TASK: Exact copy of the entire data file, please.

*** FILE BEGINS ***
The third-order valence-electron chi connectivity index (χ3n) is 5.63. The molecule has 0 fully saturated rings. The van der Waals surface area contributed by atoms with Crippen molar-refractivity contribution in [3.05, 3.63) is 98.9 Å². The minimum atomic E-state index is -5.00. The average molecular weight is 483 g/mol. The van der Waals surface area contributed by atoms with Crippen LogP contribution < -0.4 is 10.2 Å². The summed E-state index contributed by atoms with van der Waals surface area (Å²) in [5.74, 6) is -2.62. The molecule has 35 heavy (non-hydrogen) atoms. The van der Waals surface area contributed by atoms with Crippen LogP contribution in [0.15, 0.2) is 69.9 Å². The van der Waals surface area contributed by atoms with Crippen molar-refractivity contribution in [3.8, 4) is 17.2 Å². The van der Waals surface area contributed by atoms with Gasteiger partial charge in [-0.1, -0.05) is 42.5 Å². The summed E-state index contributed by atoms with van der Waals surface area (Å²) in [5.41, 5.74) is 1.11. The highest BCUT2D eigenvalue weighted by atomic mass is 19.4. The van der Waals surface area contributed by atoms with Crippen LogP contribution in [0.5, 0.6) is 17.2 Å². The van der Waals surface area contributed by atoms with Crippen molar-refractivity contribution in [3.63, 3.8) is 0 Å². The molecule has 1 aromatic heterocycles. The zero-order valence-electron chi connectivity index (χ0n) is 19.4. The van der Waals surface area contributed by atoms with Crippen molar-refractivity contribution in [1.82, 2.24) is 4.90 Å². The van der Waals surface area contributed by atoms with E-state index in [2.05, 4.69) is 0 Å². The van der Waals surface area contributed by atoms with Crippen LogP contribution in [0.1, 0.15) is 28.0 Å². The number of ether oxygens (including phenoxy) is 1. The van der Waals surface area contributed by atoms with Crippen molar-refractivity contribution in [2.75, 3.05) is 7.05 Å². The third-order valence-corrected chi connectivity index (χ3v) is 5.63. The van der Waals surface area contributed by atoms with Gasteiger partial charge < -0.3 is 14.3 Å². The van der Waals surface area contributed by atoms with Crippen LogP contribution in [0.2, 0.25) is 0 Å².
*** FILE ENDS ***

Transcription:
The third-order valence-electron chi connectivity index (χ3n) is 5.63. The molecule has 0 fully saturated rings. The van der Waals surface area contributed by atoms with Crippen molar-refractivity contribution in [3.05, 3.63) is 98.9 Å². The minimum atomic E-state index is -5.00. The average molecular weight is 483 g/mol. The van der Waals surface area contributed by atoms with Crippen LogP contribution < -0.4 is 10.2 Å². The summed E-state index contributed by atoms with van der Waals surface area (Å²) in [5.74, 6) is -2.62. The molecule has 35 heavy (non-hydrogen) atoms. The van der Waals surface area contributed by atoms with Crippen LogP contribution in [0.15, 0.2) is 69.9 Å². The van der Waals surface area contributed by atoms with Crippen molar-refractivity contribution in [3.8, 4) is 17.2 Å². The van der Waals surface area contributed by atoms with Gasteiger partial charge in [-0.1, -0.05) is 42.5 Å². The summed E-state index contributed by atoms with van der Waals surface area (Å²) in [5.41, 5.74) is 1.11. The highest BCUT2D eigenvalue weighted by atomic mass is 19.4. The van der Waals surface area contributed by atoms with Crippen LogP contribution in [0.5, 0.6) is 17.2 Å². The van der Waals surface area contributed by atoms with Crippen molar-refractivity contribution in [3.63, 3.8) is 0 Å². The molecule has 1 aromatic heterocycles. The zero-order valence-electron chi connectivity index (χ0n) is 19.4. The van der Waals surface area contributed by atoms with Crippen molar-refractivity contribution in [1.82, 2.24) is 4.90 Å². The van der Waals surface area contributed by atoms with E-state index in [2.05, 4.69) is 0 Å². The van der Waals surface area contributed by atoms with Crippen LogP contribution in [0.1, 0.15) is 28.0 Å². The number of ether oxygens (including phenoxy) is 1. The van der Waals surface area contributed by atoms with Crippen molar-refractivity contribution in [2.75, 3.05) is 7.05 Å². The third-order valence-corrected chi connectivity index (χ3v) is 5.63. The van der Waals surface area contributed by atoms with Gasteiger partial charge < -0.3 is 14.3 Å². The van der Waals surface area contributed by atoms with Crippen LogP contribution in [0.2, 0.25) is 0 Å².